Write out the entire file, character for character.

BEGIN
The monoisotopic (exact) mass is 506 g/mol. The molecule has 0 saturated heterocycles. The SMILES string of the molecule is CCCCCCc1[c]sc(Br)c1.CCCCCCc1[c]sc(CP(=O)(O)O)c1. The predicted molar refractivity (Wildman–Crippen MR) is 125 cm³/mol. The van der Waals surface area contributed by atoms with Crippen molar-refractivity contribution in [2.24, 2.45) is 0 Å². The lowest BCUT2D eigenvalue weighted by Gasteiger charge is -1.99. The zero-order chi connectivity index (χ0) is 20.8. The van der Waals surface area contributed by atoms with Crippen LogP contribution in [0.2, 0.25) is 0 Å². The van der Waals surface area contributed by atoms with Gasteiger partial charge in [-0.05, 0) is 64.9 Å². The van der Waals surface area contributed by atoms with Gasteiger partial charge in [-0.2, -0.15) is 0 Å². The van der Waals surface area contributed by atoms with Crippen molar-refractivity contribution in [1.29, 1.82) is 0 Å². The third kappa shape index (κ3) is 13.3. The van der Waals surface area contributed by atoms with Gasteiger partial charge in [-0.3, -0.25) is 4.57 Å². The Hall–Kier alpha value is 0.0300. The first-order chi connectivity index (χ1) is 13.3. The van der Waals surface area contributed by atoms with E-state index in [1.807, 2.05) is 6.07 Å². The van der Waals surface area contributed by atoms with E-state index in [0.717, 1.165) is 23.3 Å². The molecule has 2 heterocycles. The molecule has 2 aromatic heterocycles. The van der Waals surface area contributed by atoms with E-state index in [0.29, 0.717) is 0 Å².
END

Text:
The monoisotopic (exact) mass is 506 g/mol. The molecule has 0 saturated heterocycles. The SMILES string of the molecule is CCCCCCc1[c]sc(Br)c1.CCCCCCc1[c]sc(CP(=O)(O)O)c1. The predicted molar refractivity (Wildman–Crippen MR) is 125 cm³/mol. The van der Waals surface area contributed by atoms with Crippen molar-refractivity contribution in [2.24, 2.45) is 0 Å². The lowest BCUT2D eigenvalue weighted by Gasteiger charge is -1.99. The zero-order chi connectivity index (χ0) is 20.8. The van der Waals surface area contributed by atoms with Crippen LogP contribution in [0.2, 0.25) is 0 Å². The van der Waals surface area contributed by atoms with Gasteiger partial charge in [-0.05, 0) is 64.9 Å². The van der Waals surface area contributed by atoms with Gasteiger partial charge in [-0.2, -0.15) is 0 Å². The van der Waals surface area contributed by atoms with Crippen molar-refractivity contribution in [1.29, 1.82) is 0 Å². The third kappa shape index (κ3) is 13.3. The van der Waals surface area contributed by atoms with Gasteiger partial charge in [-0.3, -0.25) is 4.57 Å². The Hall–Kier alpha value is 0.0300. The first-order chi connectivity index (χ1) is 13.3. The van der Waals surface area contributed by atoms with E-state index in [1.807, 2.05) is 6.07 Å². The van der Waals surface area contributed by atoms with E-state index in [0.717, 1.165) is 23.3 Å². The molecule has 2 heterocycles. The molecule has 2 aromatic heterocycles. The van der Waals surface area contributed by atoms with E-state index in [0.29, 0.717) is 0 Å².